It had been twenty minutes. Twenty silent minutes. Sheeran watched his father, at the opposite end of the small dining table, polish off the last of his meal, while his own remained untouched. He’d been waiting for the talk, for the disappointment, but it hadn’t come. Instead, his father had greeted him distantly, apologizing for being late, and silently helped Sheeran finish cooking and set the table.
Now, still engrossed in the meal before him, Edmund took his time stabbing each grain of rice and crumb of meat with his fork and slipping the microscopic morsels between his thin lips.
“Dad?” Sheeran couldn’t take it anymore. He’d rather a look of shame or disappointment over a cold shoulder. “Is everything okay?”
Edmund looked up across the table, almost startled. It seemed like he’d forgotten Sheeran was there altogether. “Oh—Sheeran. Yes, of course. Yes.” His eyes darted nervously, not quite ever landing on his son. Sweat glistened on his brow.
“Did you want to talk to me about anything?” Sheeran prodded further. Now he was nervous. His father had always been fidgety, always had too much on his mind, but something was different about this.
“What?” Now Edmund’s eyes were on him, wide and glassy gray-blue. “What do you mean?” One hand gripped the side of the table as if it might get away from him at any moment.
“What’s the matter with you? Did the school call or not?” Sheeran couldn’t help the strain in his voice, and he definitely didn’t care about getting in trouble anymore.
“The school? Yes, the school—I talked to…Powers. Ditching again…” the man mumbled, letting his eyes drift away. Sheeran was sure he didn’t even know what he was saying.
“Dad!” He pulled his father’s attention back and looked at him hard. “What’s going on?”
Returning Sheeran’s stare, Edmund let out a deflated sigh. Something in his shoulders softened very slightly as his heavy-lidded eyes stayed on his son’s. “I spoke with the school. Sheeran—”
Surprisingly, Sheeran relaxed. Here it comes, he thought. Back to normal.
“I got another call today, son,” Edmund continued, “from an old colleague.”
“Another engineer? Is everything okay with Sky—”
Edmund’s raised hand cut him off. “Let me finish, okay?” Sheeran nodded, caught off guard by his father’s uncharacteristically abrupt manner. He was the same mild-mannered man Sheeran knew so well, but there was an assertiveness in his tone and posture as he shook off the nerves and continued to explain: “I got a call today. From a friend of mine from years and years ago. We worked together for NASA—a government-funded agency that was shut down long before you were born. I moved on, relocated up here, and they put me to use building skyscrapers instead of r—instead of doing my job.”
“I thought Skyrise Division was your job.” Sheeran couldn’t get a foothold on what his father was trying to say. “Why’d your friend call?”
“Right, right—Ryan. Ryan James didn’t move on as well. We weren’t particularly close, but from what I’d heard over the years, he became reclusive, a little eccentric. His wife left him. He’d resisted relocation, demanding to remain close to the old facility.” Edmund paused, shaking his head. Sheeran wasn’t sure whether his father was disappointed in his old colleague or just pitied him. “Anyway,” he continued, “Ryan called me this morning. He was out of his mind, ranting about a blip in the system, something in the atmosphere, deliberate patterns—I thought he must have been having an episode and accidentally dialed my office.”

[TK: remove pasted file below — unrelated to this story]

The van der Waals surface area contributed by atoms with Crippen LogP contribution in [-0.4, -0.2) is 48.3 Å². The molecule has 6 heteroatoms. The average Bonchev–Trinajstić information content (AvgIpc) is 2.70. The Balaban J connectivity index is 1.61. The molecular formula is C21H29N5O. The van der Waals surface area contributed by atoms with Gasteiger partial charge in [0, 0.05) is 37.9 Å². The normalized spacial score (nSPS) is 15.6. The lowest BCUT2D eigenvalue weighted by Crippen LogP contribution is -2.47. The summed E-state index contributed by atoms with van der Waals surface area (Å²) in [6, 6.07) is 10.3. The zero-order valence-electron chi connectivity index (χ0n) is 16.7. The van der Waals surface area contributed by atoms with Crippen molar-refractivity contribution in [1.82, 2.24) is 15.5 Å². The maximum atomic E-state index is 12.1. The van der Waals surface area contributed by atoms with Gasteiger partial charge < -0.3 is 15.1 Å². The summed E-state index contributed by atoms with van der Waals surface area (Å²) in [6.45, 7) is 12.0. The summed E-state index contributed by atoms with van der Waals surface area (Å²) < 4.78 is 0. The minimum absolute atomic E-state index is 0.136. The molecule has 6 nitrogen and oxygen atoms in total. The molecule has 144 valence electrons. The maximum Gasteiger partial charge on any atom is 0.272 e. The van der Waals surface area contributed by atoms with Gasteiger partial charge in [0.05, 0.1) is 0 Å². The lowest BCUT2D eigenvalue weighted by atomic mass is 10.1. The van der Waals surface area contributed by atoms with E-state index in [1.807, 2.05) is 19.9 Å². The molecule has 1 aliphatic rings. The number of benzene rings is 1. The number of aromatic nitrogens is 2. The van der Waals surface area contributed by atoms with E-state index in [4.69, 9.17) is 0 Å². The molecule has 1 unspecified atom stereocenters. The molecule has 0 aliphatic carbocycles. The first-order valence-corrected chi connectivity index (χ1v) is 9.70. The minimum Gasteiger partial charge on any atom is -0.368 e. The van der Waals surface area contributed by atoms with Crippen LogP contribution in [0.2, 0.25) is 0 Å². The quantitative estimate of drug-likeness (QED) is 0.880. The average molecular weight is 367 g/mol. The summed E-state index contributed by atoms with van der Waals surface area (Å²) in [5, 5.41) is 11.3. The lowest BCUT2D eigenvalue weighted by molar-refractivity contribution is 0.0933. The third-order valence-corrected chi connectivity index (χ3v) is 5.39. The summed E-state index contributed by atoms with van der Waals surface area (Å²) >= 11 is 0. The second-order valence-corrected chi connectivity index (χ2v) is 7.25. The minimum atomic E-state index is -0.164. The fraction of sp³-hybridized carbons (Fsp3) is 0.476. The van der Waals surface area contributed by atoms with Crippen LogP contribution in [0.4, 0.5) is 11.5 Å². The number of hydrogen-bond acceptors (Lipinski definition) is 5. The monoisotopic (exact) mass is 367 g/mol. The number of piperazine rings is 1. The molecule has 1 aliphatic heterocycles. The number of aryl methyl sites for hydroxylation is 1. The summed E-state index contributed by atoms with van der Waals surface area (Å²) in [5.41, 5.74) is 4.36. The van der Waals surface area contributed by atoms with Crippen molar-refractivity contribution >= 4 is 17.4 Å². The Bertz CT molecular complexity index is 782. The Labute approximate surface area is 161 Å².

“Is that why you’re so shaken up?” Sheeran knew his old man too well to be satisfied with that explanation. If James had called in the morning, Edmund surely would have gotten through whatever nervous thoughts the conversation had invited and been just fine for dinner. There was something else, and the thought of his father keeping something from him compelled him as much as his concern. “You can tell me.”
“After I hung up with Ryan—almost immediately after—I got another call from the state. They questioned me about Ryan—his location, the last time I saw him, talked to him, worked with him—it was ridiculous. It was all information the government should already have. So after they realized I was of no use, I kept the line open and got in touch with an old friend working in the city. Apparently Ryan stole a lot of expensive equipment from the NASA facilities before disappearing completely. All this time—he never stopped working. He’s probably been the only human on the planet watching the skies, monitoring the atmosphere and beyond. And he’s had the best technology to do it. Oh, he must have made so many improvements…”
“But what’s that all mean?” Over the years Sheeran had learned to be patient with Edmund, who often had more going on in his head than a normal person could have in a week and was prone to extreme tangents.
“What it means is Ryan saw something—something kept showing up on the monitors and in the data. In the atmosphere.”
“He doesn’t know what it is?”
Edmund shook his head and drained his glass, dabbing his mouth with the napkin from his lap. “Didn’t say. But he was shaken. He sounded crazed, but I knew Ryan, and he was never paranoid, never sloppy with his work. Odd as he may have become over the years, I assure you that man is still as brilliant as he was thirty-something years ago. And whatever his observations have shown him—whatever he’s found—it’s made him frantic. It scared him.”
Sheeran suppressed the shudder that crawled across his shoulders and gazed absently at his plate, still full of food. Ryan James’s call had startled Edmund enough to dig up the past. Sheeran had never heard his father talk about life before Skyrise Division and King County. He’d always thought it just didn’t matter as much to the old man. This was his life now. But now he didn’t know what to think.
“I’m sorry, Sheeran,” Edmund said. “I didn’t mean to alarm you. I think we should just stay on our toes the next few days—stay in school all day—until I can find out more.”
Sheeran nodded slowly, ignoring the school remark, and then asked, “What do you think it could be?”
“I don’t know,” Edmund sighed and shook his head. Sheeran knew how much it frustrated his father to not have the answer—especially for his son. “But I think something’s coming.”